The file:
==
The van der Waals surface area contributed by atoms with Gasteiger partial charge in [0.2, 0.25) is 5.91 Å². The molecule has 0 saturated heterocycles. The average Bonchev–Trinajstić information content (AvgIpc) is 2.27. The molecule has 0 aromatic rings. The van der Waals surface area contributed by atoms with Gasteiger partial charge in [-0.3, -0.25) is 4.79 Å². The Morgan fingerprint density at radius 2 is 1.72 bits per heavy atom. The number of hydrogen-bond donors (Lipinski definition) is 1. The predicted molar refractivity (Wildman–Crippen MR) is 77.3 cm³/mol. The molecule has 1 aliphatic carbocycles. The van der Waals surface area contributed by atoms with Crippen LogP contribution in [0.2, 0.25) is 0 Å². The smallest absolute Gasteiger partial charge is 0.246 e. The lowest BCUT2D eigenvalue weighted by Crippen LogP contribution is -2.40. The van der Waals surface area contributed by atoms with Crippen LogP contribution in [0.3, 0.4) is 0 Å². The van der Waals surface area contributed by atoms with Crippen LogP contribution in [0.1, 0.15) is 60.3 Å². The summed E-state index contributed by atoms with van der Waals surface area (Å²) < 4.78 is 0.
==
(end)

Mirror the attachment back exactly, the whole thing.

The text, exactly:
The van der Waals surface area contributed by atoms with Gasteiger partial charge in [0.2, 0.25) is 5.91 Å². The molecule has 0 saturated heterocycles. The average Bonchev–Trinajstić information content (AvgIpc) is 2.27. The molecule has 0 aromatic rings. The van der Waals surface area contributed by atoms with Gasteiger partial charge in [-0.3, -0.25) is 4.79 Å². The Morgan fingerprint density at radius 2 is 1.72 bits per heavy atom. The number of hydrogen-bond donors (Lipinski definition) is 1. The predicted molar refractivity (Wildman–Crippen MR) is 77.3 cm³/mol. The molecule has 1 aliphatic carbocycles. The van der Waals surface area contributed by atoms with Crippen LogP contribution in [0.2, 0.25) is 0 Å². The smallest absolute Gasteiger partial charge is 0.246 e. The lowest BCUT2D eigenvalue weighted by Crippen LogP contribution is -2.40. The van der Waals surface area contributed by atoms with Crippen LogP contribution in [0.3, 0.4) is 0 Å². The van der Waals surface area contributed by atoms with Crippen LogP contribution in [0.1, 0.15) is 60.3 Å². The summed E-state index contributed by atoms with van der Waals surface area (Å²) < 4.78 is 0.